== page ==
Can Patrick Swayze Help Students Write More Effectively?
The best way to learn to write more effectively is to write a lot. Read a lot. Think and talk…
So anything that gets students doing the above, without huge angst or procrastination, is awesome in our book.
So here’s an idea: ask students to analyze a Hollywood ‘Reboot.’
The 80s are in full nostalgia mode right now, with big-budget remakes or tributes to (links to NYT’s reviews):
- 21 Jump Street (is ‘23.5 Jump Street coming?)
- Red Dawn (2012)
- Red Dawn (1984)
- About Last Night (2014)
- About Last Night (1986)
- Miami Vice (2006)
- Robocop (2014)
- Robocop (1987)
- Endless Love (2014)
You can play the analysis at the nearly-graduate level (feminist tropes in 1984 and 2013 seen through both versions of Red Dawn) and almost-middle-school (Humor in 2012 vs. 1988: Johnny Depp meets Josh Hill).
In case you’re wondering, the Red Dawn reboot is an insipid and generic remake of the over-the-top, brawny 1984 movie of the same name. If you were to judge American culture by watching the two movies you’d assume women had taken a backseat in the culture since then. We’ve gone from Jennifer Grey’s fiery anger and brave martyrdom to whimpering starlets requiring protection, seemingly unable to wield a Kalishnakov.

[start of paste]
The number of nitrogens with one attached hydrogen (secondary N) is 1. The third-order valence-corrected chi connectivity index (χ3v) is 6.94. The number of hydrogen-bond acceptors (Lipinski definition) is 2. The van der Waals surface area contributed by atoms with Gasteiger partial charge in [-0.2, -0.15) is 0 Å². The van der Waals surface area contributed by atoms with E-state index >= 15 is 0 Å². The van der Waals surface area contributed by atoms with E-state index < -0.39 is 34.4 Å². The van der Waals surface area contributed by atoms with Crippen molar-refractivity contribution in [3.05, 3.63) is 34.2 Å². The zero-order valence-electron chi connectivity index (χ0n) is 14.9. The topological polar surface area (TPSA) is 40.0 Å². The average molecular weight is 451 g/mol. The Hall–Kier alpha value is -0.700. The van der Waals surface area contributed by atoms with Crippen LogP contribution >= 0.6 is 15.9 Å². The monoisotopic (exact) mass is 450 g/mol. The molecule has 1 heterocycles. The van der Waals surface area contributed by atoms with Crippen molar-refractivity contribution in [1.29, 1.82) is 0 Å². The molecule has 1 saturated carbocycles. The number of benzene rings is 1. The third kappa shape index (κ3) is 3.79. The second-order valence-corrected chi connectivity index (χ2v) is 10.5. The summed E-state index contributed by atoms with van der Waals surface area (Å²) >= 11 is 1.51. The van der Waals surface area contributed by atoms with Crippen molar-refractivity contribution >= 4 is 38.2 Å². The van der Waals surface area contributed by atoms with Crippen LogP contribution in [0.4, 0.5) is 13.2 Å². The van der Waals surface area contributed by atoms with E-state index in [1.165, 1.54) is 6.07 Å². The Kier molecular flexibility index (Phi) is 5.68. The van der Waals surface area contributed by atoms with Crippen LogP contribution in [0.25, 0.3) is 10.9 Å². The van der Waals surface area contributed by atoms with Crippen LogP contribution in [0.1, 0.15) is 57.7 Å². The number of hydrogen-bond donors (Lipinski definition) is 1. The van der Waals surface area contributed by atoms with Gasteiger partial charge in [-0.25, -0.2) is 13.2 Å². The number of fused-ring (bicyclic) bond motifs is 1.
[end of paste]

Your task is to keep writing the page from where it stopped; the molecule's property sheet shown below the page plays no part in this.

The 2014 About Last Night can take you into race (the reboot changes the setting from Chicago working class and near-Yuppie whites to middle-class African Americans in LA) and straight into the literary arms of David Mamet (who wrote the play both films are based on).
Some may call this pandering, but if students are happy writing about the stars of their time, and perhaps lampooning those of Gen X (or, once in a while, seeing value in our older reference points), then we’re happy. Besides, sometimes it is easier to think deeply about relatively straightforward ideas. And you just may get a kick (if you’re a Gen X teacher) in hearing Gen Zers discuss Patrick Swayze in a near-academic voice.